Together, goal planning helps us confirm
that the goals we set are achievable
Both goal setting and goal planning are important. And I’ve found that goal planning helps me feel less overwhelmed about my goals. My goals often seem like big, idealistic dreams that are too far out of my reach. But when I take the time to plan the steps that might be needed to accomplish my goal, I can see my big goals are really just a series of small pieces...small steps that are actually doable. And this eases my doubts and fears about being able to accomplish them. It reminds me of the saying, “The journey of a thousand miles begins with one step” (by Lao Tzu, Chinese Philosopher).
Why do people set goals
without planning goals?
If goal planning is so important and effective, why do some people choose not to do it? Well, I can't speak for everyone, but goal planning is certainly not my most favorite thing to do.
Goal planning seems hard & unpleasant
I’ll be the first to admit that I don’t always plan my goals. And the thought that usually overcomes my mind is “ain’t nobody got time for that." Because, thinking about creating a plan makes me feel overwhelmed. It takes time, thought and focus. It feels so much easier to just jump in and start winging it with a cross-that-bridge-when-I-get-to-it mentality.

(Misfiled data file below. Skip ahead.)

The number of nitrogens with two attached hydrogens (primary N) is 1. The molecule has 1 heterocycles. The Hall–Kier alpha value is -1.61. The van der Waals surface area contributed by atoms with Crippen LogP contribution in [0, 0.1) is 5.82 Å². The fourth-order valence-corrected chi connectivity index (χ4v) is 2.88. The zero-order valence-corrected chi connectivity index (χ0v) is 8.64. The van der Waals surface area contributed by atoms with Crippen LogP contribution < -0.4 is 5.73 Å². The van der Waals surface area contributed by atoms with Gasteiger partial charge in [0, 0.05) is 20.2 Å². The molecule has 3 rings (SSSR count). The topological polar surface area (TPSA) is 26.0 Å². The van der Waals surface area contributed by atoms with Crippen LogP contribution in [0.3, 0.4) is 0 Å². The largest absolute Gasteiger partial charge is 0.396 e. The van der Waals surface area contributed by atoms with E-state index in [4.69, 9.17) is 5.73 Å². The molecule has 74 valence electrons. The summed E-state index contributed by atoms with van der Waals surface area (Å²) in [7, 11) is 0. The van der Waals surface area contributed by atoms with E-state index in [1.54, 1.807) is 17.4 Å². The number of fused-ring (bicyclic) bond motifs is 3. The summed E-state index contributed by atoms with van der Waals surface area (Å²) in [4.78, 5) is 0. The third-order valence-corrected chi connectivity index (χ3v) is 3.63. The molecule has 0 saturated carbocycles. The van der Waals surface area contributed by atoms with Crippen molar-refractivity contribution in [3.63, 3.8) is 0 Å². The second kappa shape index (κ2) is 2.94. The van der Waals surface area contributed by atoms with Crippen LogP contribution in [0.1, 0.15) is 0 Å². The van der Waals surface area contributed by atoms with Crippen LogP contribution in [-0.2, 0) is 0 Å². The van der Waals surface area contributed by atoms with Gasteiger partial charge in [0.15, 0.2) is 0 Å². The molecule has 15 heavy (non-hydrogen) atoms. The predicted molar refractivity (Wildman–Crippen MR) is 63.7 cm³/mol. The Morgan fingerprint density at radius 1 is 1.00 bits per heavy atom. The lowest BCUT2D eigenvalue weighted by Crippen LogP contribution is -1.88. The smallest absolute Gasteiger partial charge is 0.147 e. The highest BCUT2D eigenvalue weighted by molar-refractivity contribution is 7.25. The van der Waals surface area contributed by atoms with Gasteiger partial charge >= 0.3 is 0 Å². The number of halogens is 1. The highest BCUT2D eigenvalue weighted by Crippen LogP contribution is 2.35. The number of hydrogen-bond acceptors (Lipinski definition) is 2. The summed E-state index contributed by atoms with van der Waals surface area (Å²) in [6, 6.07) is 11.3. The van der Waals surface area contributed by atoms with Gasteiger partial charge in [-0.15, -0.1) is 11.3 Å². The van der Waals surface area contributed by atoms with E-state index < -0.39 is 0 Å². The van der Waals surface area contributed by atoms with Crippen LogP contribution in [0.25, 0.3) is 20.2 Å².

In contrast, goal setting seems more enchanting. Goal setting makes me feel dreamy and euphoric about the life I can have one day and the things I can accomplish. But goal planning just feels like a chore, a painstaking act of thinking through details and writing down how I intend to do something or what specifically needs to be done is quite simply, an unpleasant activity for me.